# Developing invariants for comparing two strings

The following algorithm is supposed to compare two strings $S_1$ and $S_2$ ("/\" for empty string):

X = S1
Y = S2

E = true
// (1)
while X != /\ and Y != /\ and E == true
X = tail(X)
Y = tail(Y)
else
E = false
// (2)
if !(X == /\ and Y == /\)
E = false
// (3) S1 != S2 \land E = false
// (4) S1 = S2 <=> E = true
return E


I want to develop invariants at points (1) and (2).

The invariant at (1) I choose is $$S_1 = S_2 \iff X = Y \land E = true.$$

From it, I can derive an invariant at (2):

$$(S_1 = S_2 \iff X = Y \land E = true) \land \lnot(X \neq \Lambda \land Y \neq \Lambda \land E = true).$$

Then I tried to simplify the formula:

$$(S_1 = S_2 \iff X = Y \land E = true) \land (X = \Lambda \lor Y = \Lambda \lor E = false)\\ \equiv \big((S_1 = S_2 \iff X = Y \land E = true) \land (X = \Lambda)\big) \lor \\ \big((S_1 = S_2 \iff X = Y \land E = true) \land (Y = \Lambda)\big) \lor \\ \big((S_1 = S_2 \iff X = Y \land E = true) \land (E = false)\big) \\ \equiv (S_1 = S_2 \iff X = \Lambda \land Y = \Lambda \land E = true) \lor \\ (S_1 = S_2 \iff X = \Lambda \land Y = \Lambda \land E = true) \lor \\ \big((S_1 = S_2 \iff X = Y \land E = true) \land (E = false)\big)\\ \equiv \big(S_1 = S_2 \iff (X = \Lambda \land Y = \Lambda) \land (E = true)\big) \lor \\ \big((S_1 = S_2 \iff X = Y \land E = true) \land (E = false)\big)$$

My problems are

• Is the derivation above correct? If so, how to further simplify this formula? In particular, how to deal with the second disjunction? Is it simply $S_1 \neq S_2 \land E = false$?
• How does the invariant at (3) and (4) follow from the one at (2)?
• Can we obtain an invariant at (2) in a single conjunct instead of multiple disjuncts?
• what does "invariant" mean here?
– alim
Mar 9 '18 at 6:22
• @alim I use the meaning as in loop invariant: they are true whenever reached. Mar 9 '18 at 11:09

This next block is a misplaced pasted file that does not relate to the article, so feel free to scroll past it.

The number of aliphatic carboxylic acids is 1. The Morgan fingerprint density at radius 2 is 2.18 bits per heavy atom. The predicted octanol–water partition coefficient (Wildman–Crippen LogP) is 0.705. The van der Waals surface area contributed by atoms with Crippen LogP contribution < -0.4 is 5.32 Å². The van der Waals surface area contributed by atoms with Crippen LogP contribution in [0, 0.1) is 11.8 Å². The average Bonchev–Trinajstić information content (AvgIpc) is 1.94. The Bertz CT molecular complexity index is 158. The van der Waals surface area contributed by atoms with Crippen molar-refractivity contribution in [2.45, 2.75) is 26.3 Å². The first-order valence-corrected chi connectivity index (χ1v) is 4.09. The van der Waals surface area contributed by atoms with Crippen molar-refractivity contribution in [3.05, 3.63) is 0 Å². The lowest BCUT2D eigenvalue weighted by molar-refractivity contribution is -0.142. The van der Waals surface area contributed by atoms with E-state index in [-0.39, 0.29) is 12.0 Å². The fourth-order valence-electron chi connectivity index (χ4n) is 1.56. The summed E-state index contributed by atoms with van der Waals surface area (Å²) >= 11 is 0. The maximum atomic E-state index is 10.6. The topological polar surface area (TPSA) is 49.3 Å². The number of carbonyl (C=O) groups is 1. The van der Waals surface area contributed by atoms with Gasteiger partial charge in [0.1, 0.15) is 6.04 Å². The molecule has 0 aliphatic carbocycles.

I would not simplify $(2)$ at all. Just apply the rules for if, =, and command composition. Use weakening (pre- or post- rules) when convenient to do so.

Below, I added an empty else branch for clarity.

// (2): (S1 = S2 <=> X = Y \land E = true)
//            \land \lnot(X != /\ \land Y != /\ \land E = true)
if !(X == /\ and Y == /\)
// (3a): (2) \land (X != /\ \lor Y != /\)
// (3b): S1 != S2 \land false = false
E = false
// (3): S1 != S2 \land E = false
// (4): S1 = S2 <=> E = true
else
// (3c): (2) \land X = /\ \land Y = /\
// (4): S1 = S2 <=> E = true
// (4): S1 = S2 <=> E = true
return E


Above, we used weakening, so we are left with proving:

• $3a\implies 3b$. By contradiction, assume $\lnot 3b:\ S_1=S_2$ and $3a$. Since $S_1=S_2$, then by $2$ (part of $3a$) we have that $X=Y \land E=true$. We also know that at least one of $X,Y$ is not empty from $3a$, hence both are not empty since they are equal. This contradicts the last part of $2$, namely $\lnot(X\neq\Lambda \land Y\neq\Lambda \land E=true)$.
• $3 \implies 4$. Two truths are always equivalent.
• $3c \implies 4$. Replacing both $X,Y$ in $2$ with $\Lambda$, the first part of property $2$ immediately simplifies into $4$.

The first item can also be proved more formally, but I think you get the idea.

$$\begin{array}{l} \big((S_1 = S_2 \iff X = Y \land E = true) \land (X = \Lambda)\big) \\ \equiv (S_1 = S_2 \iff X = \Lambda \land Y = \Lambda \land E = true) \end{array}$$
However, this does not hold in general, e.g. for $X={\sf x}, Y={\sf y}, S_1=\Lambda, S_2={\sf h}, E=true$. Or, more in general, when $X$ is non empty, and $S_1\neq S_2$. In such case, the former is false, but the latter is true.
• Your arguments sound reasonable to me. However, why is "but the latter is true" in the counterexample you give? Isn't $S_1 = S_2 \iff X = \Lambda \land Y = \Lambda \land E = true$ an invariant at point (2)? Mar 10 '18 at 6:32
• @hengxin That property indeed seems to hold at (2). I'm only saying that the logical justification you gave is not correct, since the equivalence you used does not hold, in general. The claim "but the latter is true" follows from $S_1=S_2$ being false, and $Y=\Lambda$ being false, so both sides of $\iff$ become false, hence the $\iff$ itself becomes true.